More vitamin D may mean faster recovery from muscle injury

More vitamin D may mean faster recovery from muscle injury

Increased blood levels of vitamin D may increase the rate of muscle recovery after intensive exercise, says a new study from Utah-based scientists.

“Muscle weakness hinders millions of people worldwide every year and is mediated by a variety of conditions, including aging, disease, inactivity, limb immobilization, repetitive use, and intense or unaccustomed exercise,” explained the researchers in the journal Nutrients.

“In the present investigation, we reveal that muscular weakness after an intense exercise bout is abrogated with increasing serum 25(OH)D concentration prior to exercise. However, this was apparent immediately and several days (2-day and 3-day), but not 1-day, after intense exercise.”

The data indicate that maintaining vitamin D levels – as measured by 25(OH)D levels – could help diminish muscular weakness after intense exercise.

The study was performed by researchers from The Orthopedic Specialty Hospital in Murray, Utah, ARUP Laboratories, Salt Lake City, the University of Utah, Salt Lake City, USANA Health Sciences, the Intermountain Medical Center in Murray, and the LDS Hospital in Salt Lake City.

The sunshine vitamin

Vitamin D refers to two biologically inactive precursors - D3, also known as cholecalciferol, and D2, also known as ergocalciferol.

Both D3 and D2 precursors are transformed in the liver and kidneys into 25- hydroxyvitamin D (25(OH)D), the non-active 'storage' form, and 1,25-dihydroxyvitamin D (1,25(OH)2D), the biologically active form that is tightly controlled by the body.

Vitamin D is unique in that it can be both ingested and synthesized by the body with sun exposure. It is then converted by both the liver and kidneys to a form that the body can use.

An individuals' vitamin D status is determined by measuring the level of 25-hydroxyvitamin D in the blood.

Vitamin D deficiency, which is defined as a status of less than 20 nanograms per milliliter (ng/mL) of 25-hydroxyvitamin D, can cause a number of health issues, including rickets and other musculoskeletal diseases.

Recently, however, data suggests that vitamin D deficiency (<20 ng/mL) and vitamin D insufficiency (between 21-29 ng/mL) may be linked to cancer, autoimmune diseases, infectious diseases, type 2 diabetes and cardiovascular disease.

Study details

Led by Tyler Barker, the researchers recruited 14 recreationally active adults to participate in their study.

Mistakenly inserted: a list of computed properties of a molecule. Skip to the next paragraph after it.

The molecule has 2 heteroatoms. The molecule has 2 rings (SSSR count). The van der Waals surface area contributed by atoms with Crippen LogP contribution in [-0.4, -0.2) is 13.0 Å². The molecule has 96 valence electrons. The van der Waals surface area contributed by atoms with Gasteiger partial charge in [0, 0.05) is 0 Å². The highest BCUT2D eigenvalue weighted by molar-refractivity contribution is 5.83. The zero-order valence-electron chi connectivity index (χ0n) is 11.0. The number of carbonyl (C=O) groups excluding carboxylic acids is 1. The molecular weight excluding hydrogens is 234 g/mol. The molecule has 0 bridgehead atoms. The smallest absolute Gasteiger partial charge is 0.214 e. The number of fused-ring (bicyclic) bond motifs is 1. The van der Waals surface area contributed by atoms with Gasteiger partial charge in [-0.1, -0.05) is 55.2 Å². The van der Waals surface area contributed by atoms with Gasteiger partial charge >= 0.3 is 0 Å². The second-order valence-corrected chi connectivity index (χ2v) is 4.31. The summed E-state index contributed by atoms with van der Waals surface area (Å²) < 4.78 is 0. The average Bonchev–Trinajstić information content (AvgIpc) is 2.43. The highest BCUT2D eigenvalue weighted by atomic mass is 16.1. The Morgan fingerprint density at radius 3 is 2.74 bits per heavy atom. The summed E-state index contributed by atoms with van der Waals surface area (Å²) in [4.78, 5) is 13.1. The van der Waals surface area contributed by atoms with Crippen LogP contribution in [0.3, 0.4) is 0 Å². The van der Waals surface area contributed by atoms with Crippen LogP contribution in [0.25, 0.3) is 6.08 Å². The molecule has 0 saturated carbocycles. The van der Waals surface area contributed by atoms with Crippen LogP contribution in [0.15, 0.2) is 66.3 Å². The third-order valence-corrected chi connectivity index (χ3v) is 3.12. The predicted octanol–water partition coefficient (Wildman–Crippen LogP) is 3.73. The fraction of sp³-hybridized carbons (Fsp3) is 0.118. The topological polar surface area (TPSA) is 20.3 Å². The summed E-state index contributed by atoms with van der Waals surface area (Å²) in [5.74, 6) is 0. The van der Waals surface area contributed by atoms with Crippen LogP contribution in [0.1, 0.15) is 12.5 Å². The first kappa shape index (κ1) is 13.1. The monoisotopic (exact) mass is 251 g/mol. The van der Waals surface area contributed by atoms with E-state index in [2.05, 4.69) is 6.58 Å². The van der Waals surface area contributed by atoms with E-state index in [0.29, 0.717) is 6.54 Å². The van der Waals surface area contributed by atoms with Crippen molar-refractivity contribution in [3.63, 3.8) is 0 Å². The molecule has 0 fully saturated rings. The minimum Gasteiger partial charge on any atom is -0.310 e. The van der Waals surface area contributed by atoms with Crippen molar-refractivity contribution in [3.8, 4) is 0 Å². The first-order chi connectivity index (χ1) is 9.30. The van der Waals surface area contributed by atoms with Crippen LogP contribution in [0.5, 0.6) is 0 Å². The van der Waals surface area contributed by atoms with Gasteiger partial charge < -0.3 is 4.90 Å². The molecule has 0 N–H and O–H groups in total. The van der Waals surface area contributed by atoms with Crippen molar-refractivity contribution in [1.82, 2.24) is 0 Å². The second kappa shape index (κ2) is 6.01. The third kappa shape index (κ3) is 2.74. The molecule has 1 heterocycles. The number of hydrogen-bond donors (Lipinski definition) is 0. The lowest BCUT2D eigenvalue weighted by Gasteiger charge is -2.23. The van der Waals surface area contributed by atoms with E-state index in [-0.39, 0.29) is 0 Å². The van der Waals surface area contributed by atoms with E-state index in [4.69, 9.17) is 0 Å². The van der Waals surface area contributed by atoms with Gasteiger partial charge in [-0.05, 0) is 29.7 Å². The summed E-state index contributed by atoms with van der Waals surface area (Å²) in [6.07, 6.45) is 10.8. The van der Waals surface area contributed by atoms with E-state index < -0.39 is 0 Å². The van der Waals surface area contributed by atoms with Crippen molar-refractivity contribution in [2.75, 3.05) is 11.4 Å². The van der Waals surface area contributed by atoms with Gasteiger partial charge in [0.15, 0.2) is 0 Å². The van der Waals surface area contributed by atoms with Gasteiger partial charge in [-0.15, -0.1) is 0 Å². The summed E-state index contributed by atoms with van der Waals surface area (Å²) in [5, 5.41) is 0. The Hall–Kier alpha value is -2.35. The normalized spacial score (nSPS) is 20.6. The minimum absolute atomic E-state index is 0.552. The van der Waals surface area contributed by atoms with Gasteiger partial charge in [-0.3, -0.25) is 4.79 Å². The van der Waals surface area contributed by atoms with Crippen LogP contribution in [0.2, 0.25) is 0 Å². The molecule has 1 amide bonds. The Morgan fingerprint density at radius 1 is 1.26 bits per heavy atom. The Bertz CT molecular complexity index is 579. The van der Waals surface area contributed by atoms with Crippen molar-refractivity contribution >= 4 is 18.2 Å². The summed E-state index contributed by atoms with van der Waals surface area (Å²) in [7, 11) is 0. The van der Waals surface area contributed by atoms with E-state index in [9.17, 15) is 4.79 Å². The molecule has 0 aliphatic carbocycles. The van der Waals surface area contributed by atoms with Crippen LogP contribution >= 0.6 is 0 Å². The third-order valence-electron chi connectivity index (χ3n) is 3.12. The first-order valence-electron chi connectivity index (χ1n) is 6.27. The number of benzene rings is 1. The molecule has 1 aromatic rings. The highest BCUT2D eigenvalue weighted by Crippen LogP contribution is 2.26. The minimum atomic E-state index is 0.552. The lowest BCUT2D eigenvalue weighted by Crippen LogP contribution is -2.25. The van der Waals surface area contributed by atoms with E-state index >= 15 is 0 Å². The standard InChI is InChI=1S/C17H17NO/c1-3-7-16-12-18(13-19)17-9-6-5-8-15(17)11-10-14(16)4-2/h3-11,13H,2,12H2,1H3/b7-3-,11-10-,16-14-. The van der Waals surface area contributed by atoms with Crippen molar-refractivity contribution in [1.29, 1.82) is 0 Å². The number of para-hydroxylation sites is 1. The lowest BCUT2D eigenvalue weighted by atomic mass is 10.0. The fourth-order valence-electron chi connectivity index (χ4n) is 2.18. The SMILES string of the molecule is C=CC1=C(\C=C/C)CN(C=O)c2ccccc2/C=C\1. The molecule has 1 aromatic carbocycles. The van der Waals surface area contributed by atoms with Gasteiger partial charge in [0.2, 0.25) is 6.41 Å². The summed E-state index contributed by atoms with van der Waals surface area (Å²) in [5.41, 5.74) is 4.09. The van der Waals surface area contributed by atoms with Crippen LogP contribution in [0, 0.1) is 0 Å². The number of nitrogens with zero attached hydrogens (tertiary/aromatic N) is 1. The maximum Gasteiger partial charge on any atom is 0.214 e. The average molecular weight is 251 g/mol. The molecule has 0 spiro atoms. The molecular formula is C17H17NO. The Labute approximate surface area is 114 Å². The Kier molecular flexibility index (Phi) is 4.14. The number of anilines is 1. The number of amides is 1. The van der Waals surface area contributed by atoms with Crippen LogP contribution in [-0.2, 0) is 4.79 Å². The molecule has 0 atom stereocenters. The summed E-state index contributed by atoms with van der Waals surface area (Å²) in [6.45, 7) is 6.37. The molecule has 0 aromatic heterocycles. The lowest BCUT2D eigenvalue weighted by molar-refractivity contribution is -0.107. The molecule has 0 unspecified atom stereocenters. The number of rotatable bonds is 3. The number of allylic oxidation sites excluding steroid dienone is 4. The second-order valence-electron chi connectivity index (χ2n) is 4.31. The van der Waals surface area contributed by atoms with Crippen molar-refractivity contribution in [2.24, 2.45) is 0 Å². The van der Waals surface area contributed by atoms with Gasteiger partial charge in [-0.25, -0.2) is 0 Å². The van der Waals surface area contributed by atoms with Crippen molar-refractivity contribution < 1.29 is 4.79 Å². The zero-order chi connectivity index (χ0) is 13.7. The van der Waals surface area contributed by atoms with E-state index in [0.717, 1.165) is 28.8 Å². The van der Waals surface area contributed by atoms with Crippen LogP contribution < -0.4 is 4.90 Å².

One leg was used for the muscle performance experiment, while the other acted as control, and compared to blood levels of vitamin D, and a series of other blood chemicals.

Results showed that, as expected, muscular weakness was observed in the exercise leg, compared with the control leg after the exercise protocol. Blood levels of vitamin D inversely predicted muscular weakness, said the researchers both immediately and several days after exercise.

“The novel finding of the present investigation was the inverse association between pre-exercise serum 25(OH)D and both immediate and persistent muscular weakness after intense exercise,” wrote the researchers.

“Given the feasibility of increasing 25(OH)D concentrations in the blood, future research investigating the influence of diverse vitamin D interventions on the alleviation of muscular weakness after muscular insult are encouraged in humans.”

Source: Nutrients
2013, Volume 5, Number 4, Page 1253-1275, doi:10.3390/nu5041253
“Higher Serum 25-Hydroxyvitamin D Concentrations Associate with a Faster Recovery of Skeletal Muscle Strength after Muscular Injury”
Authors: T. Barker , V.T. Henriksen , T.B. Martins, et al. 

Related News

Vitamin D may reduce risk of uterine fibroid: Study

Vitamin D may reduce risk of uterine fibroid: Study

Vitamin D may ease exercise-related muscle damage: Animal data

Vitamin D may ease exercise-related muscle damage: Animal data

Low vitamin D levels may speed up bone aging

Low vitamin D levels may speed up bone aging

Supplementation with vitamin D could help to reverse deficiencies in the sunshine vitamin that are impacting ICU infection rates and increasing the length of hospital stays, according to the researchers.

Medical Nutrition: Vitamin D supplements backed for ICU infections

Strong China sales push Usana to record results

Strong China sales push Usana to record results

Review questions vitamin D for reducing chronic disease risk

Review questions vitamin D for reducing chronic disease risk

Mushrooms provide as much vitamin D as supplements, researchers find

Mushrooms provide as much vitamin D as supplements, researchers find

Vitamin D supplements may yield immune benefits in healthy people

Vitamin D supplements may yield immune benefits in healthy people: Study

Do vitamin D levels influence genes for immune health?

Do vitamin D levels influence genes for immune health?

Vitamin D in the US: ‘Those with greatest need of dietary sources of vitamin D have the lowest intakes’

Vitamin D in the US: ‘Those with greatest need of dietary sources of vitamin D have the lowest intakes’

Submit a comment

Your comment has been saved

Post a comment

Please note that any information that you supply is protected by our Privacy and Cookie Policy. Access to all documents and request for further information are available to all users at no costs, In order to provide you with this free service, William Reed Business Media SAS does share your information with companies that have content on this site. When you access a document or request further information from this site, your information maybe shared with the owners of that document or information.